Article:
Verses 3-4 provide some more evidence on whether this Angel of the Lord is the preincarnate Christ. Recall that we saw the Angel of the Lord in verse 1, and that the Lord was heard speaking in verse 2. In verse 3, Joshua is shown standing before the angel (presumably the same Angel of the Lord from verse 1). And look at what the Angel of the Lord says in verse 4: "Behold, I have caused thine iniquity to pass from thee, and I will clothe thee with change of raiment." Either this Angel of the Lord is God the Son, and that is certainly what the personal pronoun "I" in verse 4 suggests, or perhaps God is using the personal pronoun as he speaks through his messenger. I favor the former view, but we can't be dogmatic either way. (Recall that we are not saying that Jesus is an angel. We know that is not the case because angels are created beings. But "angel" just means "messenger," which could certainly apply to Jesus.)

In verse 4, we have the beautiful picture of Joshua having his filthy garments taken away so that he can put on a change of clothing. And we also see in verse 4 something that we likely already suspected - these filthy garments are figurative of sin. The filthy garments being taken away is a figure for Joshua's iniquity being taken away. And the word "filthy" that is used here graphically makes the point that these sins could hardly have been any worse - and yet they are taken away. (And if we think our robes apart from Christ would look any better than Joshua's robes, then we don't understand anything about sin!)

Satan was likely saying that these sins were so bad that they could never be forgiven, that the people could never be trusted, that they would fall away quickly - but God was having none of that.

God's Plan of Salvation

You must hear the gospel and then understand and recognize that you are lost without Jesus Christ no matter who you are and no matter what your background is. The Bible tells us that “all have sinned, and come short of the glory of God.” (Romans 3:23) Before you can be saved, you must understand that you are lost and that the only way to be saved is by obedience to the gospel of Jesus Christ. (2 Thessalonians 1:8) Jesus said, “I am the way, the truth, and the life: no man cometh unto the Father, but by me.” (John 14:6) “Neither is there salvation in any other: for there is none other name under heaven given among men, whereby we must be saved.” (Acts 4:12) "So then faith cometh by hearing, and hearing by the word of God." (Romans 10:17)

You must believe and have faith in God because “without faith it is impossible to please him: for he that cometh to God must believe that he is, and that he is a rewarder of them that diligently seek him.” (Hebrews 11:6) But neither belief alone nor faith alone is sufficient to save. (James 2:19; James 2:24; Matthew 7:21)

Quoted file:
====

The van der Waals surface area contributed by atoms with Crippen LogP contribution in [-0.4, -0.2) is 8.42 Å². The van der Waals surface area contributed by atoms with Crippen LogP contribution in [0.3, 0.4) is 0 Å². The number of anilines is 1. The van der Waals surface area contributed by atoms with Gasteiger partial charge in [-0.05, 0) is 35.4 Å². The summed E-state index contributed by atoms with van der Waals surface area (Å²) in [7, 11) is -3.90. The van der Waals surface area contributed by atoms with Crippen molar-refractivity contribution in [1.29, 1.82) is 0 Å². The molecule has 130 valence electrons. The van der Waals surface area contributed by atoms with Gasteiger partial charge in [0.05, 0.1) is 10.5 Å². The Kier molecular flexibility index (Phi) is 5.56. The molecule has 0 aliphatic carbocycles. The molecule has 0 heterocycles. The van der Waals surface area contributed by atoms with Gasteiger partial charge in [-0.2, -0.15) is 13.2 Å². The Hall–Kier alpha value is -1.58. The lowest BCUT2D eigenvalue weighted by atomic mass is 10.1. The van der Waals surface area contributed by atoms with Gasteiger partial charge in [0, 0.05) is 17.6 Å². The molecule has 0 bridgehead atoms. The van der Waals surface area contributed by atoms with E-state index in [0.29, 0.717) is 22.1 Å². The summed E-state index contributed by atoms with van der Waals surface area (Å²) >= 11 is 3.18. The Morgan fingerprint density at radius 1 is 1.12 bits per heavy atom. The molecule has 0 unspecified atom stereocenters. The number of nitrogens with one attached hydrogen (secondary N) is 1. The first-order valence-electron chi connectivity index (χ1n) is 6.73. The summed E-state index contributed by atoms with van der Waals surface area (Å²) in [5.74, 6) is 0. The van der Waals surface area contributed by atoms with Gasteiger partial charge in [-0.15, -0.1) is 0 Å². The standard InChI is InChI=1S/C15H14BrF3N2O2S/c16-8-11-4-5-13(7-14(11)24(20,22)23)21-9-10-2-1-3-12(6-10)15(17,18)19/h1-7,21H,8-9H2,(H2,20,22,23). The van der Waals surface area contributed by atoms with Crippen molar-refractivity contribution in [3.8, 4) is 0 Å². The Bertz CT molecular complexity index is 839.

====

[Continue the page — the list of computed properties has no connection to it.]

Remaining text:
You must repent of your sins. (Acts 3:19) But repentance alone is not enough. The so-called “Sinner’s Prayer” that you hear so much about today from denominational preachers does not appear anywhere in the Bible. Indeed, nowhere in the Bible was anyone ever told to pray the “Sinner’s Prayer” to be saved. By contrast, there are numerous examples showing that prayer alone does not save. Saul, for example, prayed following his meeting with Jesus on the road to Damascus (Acts 9:11), but Saul was still in his sins when Ananias met him three days later (Acts 22:16). Cornelius prayed to God always, and yet there was something else he needed to do to be saved (Acts 10:2, 6, 33, 48). If prayer alone did not save Saul or Cornelius, prayer alone will not save you. You must obey the gospel. (2 Thess. 1:8)

You must confess that Jesus Christ is the Son of God. (Romans 10:9-10) Note that you do NOT need to make Jesus “Lord of your life.” Why? Because Jesus is already Lord of your life whether or not you have obeyed his gospel. Indeed, we obey him, not to make him Lord, but because he already is Lord. (Acts 2:36) Also, no one in the Bible was ever told to just “accept Jesus as your personal savior.” We must confess that Jesus is the Son of God, but, as with faith and repentance, confession alone does not save. (Matthew 7:21)

Having believed, repented, and confessed that Jesus is the Son of God, you must be baptized for the remission of your sins. (Acts 2:38) It is at this point (and not before) that your sins are forgiven. (Acts 22:16) It is impossible to proclaim the gospel of Jesus Christ without teaching the absolute necessity of baptism for salvation. (Acts 8:35-36; Romans 6:3-4; 1 Peter 3:21) Anyone who responds to the question in Acts 2:37 with an answer that contradicts Acts 2:38 is NOT proclaiming the gospel of Jesus Christ!

Once you are saved, God adds you to his church and writes your name in the Book of Life. (Acts 2:47; Philippians 4:3) To continue in God’s grace, you must continue to serve God faithfully until death. Unless they remain faithful, those who are in God’s grace will fall from grace, and those whose names are in the Book of Life will have their names blotted out of that book. (Revelation 2:10; Revelation 3:5; Galatians 5:4)